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Confessions of a knitting psycho

By MONCHET DIOKNO OLIVES, The Philippine STAR Published Oct 24, 2021 5:00 am

Close to 600 days of abnormality (I have 59 years of it, join the club) have allowed us, or me, to dig deep in my soul to see what I am made of. The old MDO was really a hard-ass: I worked and partied hard and seemed, more often than not, aloof. I have had my fair share of pain and anguish.

And after I retired from the behemoth that taught all that I know better than an MBA (to which I am thankful), I messed it all up — my life as I was. You know, like Jack Nicholson’s character in About Schmidt who, after retirement, faced an uncertain future.

I got my stroke, gained tons of fat and simply lost my will. But I found things I like to do, and had the help of my North Star, Margie, who took me back despite all my flaws.

Find your passion, have the best of intentions, and keep your needles well sharpened; there are still those that take pleasure in a stab in the back.

So who cares, right? I do, because this pandemic came, and honestly, it brought out the best in me. I have never been busier with my consults, and thank God, the Grim Reaper has decided to spare me, perhaps to do other things — allowing me a new sense of purpose. You are where you are as you are meant to be, right? Who would have ever thought I would be writing for a newspaper for such a gracious editor? (DO NOT CUT THIS hahahaaha)

 The author Monchet Olives: Yes, he is a well-knit man.

So I would like to share a secret. I am a fully functional individual who has been diagnosed with severe depression and anxiety (I guess I join the rest of humanity at this point), and I have found a way to channel that iota of slight (okay, just cushioning the blow) evilness (I feel like Gru) in revealing my new hobby: knitting.

Face it, the idea of having two stakes in your hand can bring you a lot of thoughts. I share what my mom says is a dark Diokno trait (okay, don’t use it against my cousin who is running): we forgive, but we never forget. The knitting needles are in my hands — on an off day, weapons of mass destruction.

Schooled by YouTube University, and with the help of Lazada, I went on this peripatetic rage to learn a craft I only saw Mommy do when she was upset at something.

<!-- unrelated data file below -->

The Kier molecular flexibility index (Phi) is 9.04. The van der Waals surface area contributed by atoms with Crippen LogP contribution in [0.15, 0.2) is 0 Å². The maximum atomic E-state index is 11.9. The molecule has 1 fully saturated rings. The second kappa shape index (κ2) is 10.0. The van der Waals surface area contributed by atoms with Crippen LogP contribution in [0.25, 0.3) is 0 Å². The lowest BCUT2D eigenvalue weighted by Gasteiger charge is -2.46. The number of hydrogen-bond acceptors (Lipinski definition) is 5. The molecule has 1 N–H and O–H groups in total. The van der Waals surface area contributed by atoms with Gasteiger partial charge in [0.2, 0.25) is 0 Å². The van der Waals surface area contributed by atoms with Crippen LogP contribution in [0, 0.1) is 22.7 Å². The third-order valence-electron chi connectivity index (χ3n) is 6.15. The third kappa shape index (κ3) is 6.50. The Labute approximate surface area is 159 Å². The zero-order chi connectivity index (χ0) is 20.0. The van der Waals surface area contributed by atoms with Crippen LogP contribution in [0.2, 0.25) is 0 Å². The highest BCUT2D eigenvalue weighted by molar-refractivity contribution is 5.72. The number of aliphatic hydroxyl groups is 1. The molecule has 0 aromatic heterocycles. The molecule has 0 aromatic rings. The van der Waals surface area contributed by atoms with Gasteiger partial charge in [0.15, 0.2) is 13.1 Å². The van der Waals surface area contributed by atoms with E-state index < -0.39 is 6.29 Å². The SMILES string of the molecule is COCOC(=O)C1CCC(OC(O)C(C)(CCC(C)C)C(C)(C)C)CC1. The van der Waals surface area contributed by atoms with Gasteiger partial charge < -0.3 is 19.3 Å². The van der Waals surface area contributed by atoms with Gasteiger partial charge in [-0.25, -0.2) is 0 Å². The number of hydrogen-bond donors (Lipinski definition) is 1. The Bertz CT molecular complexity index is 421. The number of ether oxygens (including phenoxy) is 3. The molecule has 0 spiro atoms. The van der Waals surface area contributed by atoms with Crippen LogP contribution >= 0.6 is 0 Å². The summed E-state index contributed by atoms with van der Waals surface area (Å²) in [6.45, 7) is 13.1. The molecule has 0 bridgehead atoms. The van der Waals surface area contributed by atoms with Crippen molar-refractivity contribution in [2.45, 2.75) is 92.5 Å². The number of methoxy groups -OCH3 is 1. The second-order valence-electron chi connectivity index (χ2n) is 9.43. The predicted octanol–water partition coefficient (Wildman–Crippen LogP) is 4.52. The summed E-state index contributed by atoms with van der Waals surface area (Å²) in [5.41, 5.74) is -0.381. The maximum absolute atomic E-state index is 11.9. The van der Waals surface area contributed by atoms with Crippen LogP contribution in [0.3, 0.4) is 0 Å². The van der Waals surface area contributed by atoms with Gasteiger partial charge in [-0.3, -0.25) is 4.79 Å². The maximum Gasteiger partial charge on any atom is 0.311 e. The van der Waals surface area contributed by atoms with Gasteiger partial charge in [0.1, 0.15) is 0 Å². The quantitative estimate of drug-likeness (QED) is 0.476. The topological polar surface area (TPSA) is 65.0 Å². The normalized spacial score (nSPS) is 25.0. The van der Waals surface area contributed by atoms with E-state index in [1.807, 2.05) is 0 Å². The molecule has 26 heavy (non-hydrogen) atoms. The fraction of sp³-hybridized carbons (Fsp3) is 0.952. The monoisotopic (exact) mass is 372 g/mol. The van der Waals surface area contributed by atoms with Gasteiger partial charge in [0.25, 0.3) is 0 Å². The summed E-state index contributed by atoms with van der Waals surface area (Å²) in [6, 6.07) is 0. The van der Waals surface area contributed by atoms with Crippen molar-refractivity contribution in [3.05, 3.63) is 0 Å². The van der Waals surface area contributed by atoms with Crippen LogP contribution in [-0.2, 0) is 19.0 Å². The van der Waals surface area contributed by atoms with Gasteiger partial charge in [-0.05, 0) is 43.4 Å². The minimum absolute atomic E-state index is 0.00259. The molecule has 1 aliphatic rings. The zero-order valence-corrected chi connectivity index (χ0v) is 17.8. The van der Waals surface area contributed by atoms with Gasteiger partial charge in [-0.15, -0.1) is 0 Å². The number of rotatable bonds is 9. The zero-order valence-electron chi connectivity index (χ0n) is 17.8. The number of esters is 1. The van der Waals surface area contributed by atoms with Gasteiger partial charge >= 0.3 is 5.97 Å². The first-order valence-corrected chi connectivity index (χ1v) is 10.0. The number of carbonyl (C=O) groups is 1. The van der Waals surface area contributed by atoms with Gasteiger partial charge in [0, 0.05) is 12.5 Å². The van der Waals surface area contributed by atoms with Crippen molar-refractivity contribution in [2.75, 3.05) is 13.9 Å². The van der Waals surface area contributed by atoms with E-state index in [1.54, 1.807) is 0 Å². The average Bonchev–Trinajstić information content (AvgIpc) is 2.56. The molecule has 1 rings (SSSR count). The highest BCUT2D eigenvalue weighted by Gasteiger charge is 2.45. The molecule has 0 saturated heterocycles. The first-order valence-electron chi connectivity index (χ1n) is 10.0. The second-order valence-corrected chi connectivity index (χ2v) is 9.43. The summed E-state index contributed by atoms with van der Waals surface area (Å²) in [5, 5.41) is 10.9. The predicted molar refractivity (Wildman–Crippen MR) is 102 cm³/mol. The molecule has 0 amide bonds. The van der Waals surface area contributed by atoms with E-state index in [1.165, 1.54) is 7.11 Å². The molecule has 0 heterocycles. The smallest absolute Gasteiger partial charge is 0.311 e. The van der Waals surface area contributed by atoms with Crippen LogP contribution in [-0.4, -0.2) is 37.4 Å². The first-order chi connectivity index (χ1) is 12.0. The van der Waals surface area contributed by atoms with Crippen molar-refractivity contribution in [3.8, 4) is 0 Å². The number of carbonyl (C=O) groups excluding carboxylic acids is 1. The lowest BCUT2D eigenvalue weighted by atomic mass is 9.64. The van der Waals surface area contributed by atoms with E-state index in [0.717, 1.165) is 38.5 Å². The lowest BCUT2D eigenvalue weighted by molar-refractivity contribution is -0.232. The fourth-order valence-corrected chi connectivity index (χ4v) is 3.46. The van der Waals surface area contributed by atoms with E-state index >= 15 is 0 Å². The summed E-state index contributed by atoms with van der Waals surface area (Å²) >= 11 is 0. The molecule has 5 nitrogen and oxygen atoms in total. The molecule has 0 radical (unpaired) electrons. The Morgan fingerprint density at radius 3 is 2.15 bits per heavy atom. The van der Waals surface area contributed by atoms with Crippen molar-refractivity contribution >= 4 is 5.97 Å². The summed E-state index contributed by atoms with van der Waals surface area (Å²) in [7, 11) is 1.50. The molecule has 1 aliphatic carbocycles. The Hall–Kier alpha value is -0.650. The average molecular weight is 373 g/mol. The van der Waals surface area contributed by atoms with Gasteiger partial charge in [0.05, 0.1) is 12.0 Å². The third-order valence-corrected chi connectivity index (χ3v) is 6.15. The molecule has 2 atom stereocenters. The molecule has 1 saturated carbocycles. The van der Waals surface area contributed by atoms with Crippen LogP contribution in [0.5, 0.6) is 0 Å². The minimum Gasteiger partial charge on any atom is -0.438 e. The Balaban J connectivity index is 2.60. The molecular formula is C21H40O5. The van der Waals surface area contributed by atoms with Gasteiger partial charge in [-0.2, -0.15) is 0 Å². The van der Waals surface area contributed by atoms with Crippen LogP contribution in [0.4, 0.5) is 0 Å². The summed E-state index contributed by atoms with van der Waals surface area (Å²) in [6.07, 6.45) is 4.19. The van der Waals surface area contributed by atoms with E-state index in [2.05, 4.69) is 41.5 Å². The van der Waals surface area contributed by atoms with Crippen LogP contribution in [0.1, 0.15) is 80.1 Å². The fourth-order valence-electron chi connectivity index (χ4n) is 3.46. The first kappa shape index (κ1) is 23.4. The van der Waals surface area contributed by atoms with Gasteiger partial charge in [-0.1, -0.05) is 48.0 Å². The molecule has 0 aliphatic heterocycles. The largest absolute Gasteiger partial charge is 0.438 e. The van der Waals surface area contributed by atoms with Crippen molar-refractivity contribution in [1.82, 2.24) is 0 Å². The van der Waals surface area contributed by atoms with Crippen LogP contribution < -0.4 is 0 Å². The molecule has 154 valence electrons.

I, on the other hand, want to learn the craft to make voodoo dolls.

To quote the Bard, ‘The web of our life is of a mingled yarn.’

Witchcraft isn’t in my family, but I am sure research will show that my ancestors, who drove the Moors during the Crusades, may have dabbled (yes, we have royal commendations that allow our lineage not to abstain during Lent, as we should we be well fortified in Battle… I thought: Such a farce, fish is more expensive than meat today).

Dad collected anting-antings and had an affinity for them, and he was a water diviner. So, perhaps there is truth to this mumbo-jumbo about my lack of many screws. And I have this ability to sense doom and gloom and wish for things to happen. (Sorry, some of the things I wished for didn’t work. They are still there, abominable as ever.)

I have not yet arrived at the mode of forming objects while I knit, or shaping dolls — just like Victor Frankenstein, creating his modern Prometheus. I am making scarves, though, and have made a few. But the idea of making dolls beckons.

But don’t look at it as evil, with knitting stake in hand ready to pierce the frailness of humanity — I leave that to the incumbents in power to do, as they have been doing. I want to create little toys for children and sage them with Ces Drilon’s smudge sticks and wish people well.

The author knits scarves, finishing off a few rows each night.

So every evening I do a few rows and I’m getting the hang of it, and I have a knitting guru in El Nido who will help these pudgy hands craft my happy voodoos because everyone needs an effigy of kindness in their lives beyond the saints we revere.

As an aside, knitting is catching on, inspired by British diving Olympian Tom Daley. But in maximum security prisons (sounds dangerous) in the US, it’s been the new thing, but not really. Actually, it was the Arabs that invented knitting to create what we now know as the fishing net, forming loops with yarn. Then came the sweaters.

Then the Middle Ages came and knitting spread like the plague. There were guilds which were labor unions — and again, this is men we’re talking about. Nice stuff, right? Big men knitting, and we thought only of little old ladies and lolas.

But that is the past, and my dark secret is out. I am a diehard bitch of a knitter, which allows the most evil of thoughts to channel away in the hope that I can make my happy voodoo dollies. And my nieces and nephews and their children cannot wait for LoMO (Lolo Monchet)’s first cheeky-saged, positive-vibed voodoos to arrive.

We have time, don’t we?

And I close with Shakespeare, which is apt for this little treatise.

“The web of our life is of a mingled yarn, good and ill together: our virtues would be proud, if our faults whipped them not; and our crimes would despair, if they were not cherished by our virtues.” 

Hope that stabbed at the heart, did it? Perhaps a knitting spell in the offing?

Find your passion, have the best of intentions, and keep your needles well sharpened; there are still those that take pleasure in a stab in the back.